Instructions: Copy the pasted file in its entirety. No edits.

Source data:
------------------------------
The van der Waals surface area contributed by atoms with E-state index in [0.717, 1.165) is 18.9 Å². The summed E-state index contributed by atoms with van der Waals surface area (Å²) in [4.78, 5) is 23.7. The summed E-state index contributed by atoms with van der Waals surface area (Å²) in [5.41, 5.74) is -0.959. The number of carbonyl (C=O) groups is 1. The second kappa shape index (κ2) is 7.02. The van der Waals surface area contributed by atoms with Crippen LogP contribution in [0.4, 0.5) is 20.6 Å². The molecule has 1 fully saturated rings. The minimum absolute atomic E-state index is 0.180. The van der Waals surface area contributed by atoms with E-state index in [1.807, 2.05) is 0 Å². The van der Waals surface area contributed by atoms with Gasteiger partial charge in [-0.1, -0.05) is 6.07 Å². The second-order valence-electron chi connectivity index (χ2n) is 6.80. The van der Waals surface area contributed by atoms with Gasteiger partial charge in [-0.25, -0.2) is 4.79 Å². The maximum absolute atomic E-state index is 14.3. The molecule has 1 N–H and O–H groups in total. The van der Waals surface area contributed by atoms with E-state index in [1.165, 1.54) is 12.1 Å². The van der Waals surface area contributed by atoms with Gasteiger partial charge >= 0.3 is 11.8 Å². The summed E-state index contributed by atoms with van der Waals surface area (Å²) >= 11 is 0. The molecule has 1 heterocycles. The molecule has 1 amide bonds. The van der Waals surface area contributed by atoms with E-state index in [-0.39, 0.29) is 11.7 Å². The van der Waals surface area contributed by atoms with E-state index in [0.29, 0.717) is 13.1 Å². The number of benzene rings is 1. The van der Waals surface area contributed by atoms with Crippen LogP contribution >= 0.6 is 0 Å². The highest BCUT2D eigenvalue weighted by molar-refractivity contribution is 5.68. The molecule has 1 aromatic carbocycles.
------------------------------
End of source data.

The van der Waals surface area contributed by atoms with E-state index in [0.717, 1.165) is 18.9 Å². The summed E-state index contributed by atoms with van der Waals surface area (Å²) in [4.78, 5) is 23.7. The summed E-state index contributed by atoms with van der Waals surface area (Å²) in [5.41, 5.74) is -0.959. The number of carbonyl (C=O) groups is 1. The second kappa shape index (κ2) is 7.02. The van der Waals surface area contributed by atoms with Crippen LogP contribution in [0.4, 0.5) is 20.6 Å². The molecule has 1 fully saturated rings. The minimum absolute atomic E-state index is 0.180. The van der Waals surface area contributed by atoms with E-state index in [1.807, 2.05) is 0 Å². The van der Waals surface area contributed by atoms with Gasteiger partial charge in [-0.1, -0.05) is 6.07 Å². The second-order valence-electron chi connectivity index (χ2n) is 6.80. The van der Waals surface area contributed by atoms with Gasteiger partial charge in [-0.25, -0.2) is 4.79 Å². The maximum absolute atomic E-state index is 14.3. The molecule has 1 N–H and O–H groups in total. The van der Waals surface area contributed by atoms with E-state index in [1.165, 1.54) is 12.1 Å². The van der Waals surface area contributed by atoms with Gasteiger partial charge >= 0.3 is 11.8 Å². The summed E-state index contributed by atoms with van der Waals surface area (Å²) >= 11 is 0. The molecule has 1 heterocycles. The molecule has 1 amide bonds. The van der Waals surface area contributed by atoms with E-state index in [-0.39, 0.29) is 11.7 Å². The van der Waals surface area contributed by atoms with E-state index in [0.29, 0.717) is 13.1 Å². The number of benzene rings is 1. The van der Waals surface area contributed by atoms with Crippen LogP contribution >= 0.6 is 0 Å². The highest BCUT2D eigenvalue weighted by molar-refractivity contribution is 5.68. The molecule has 1 aromatic carbocycles.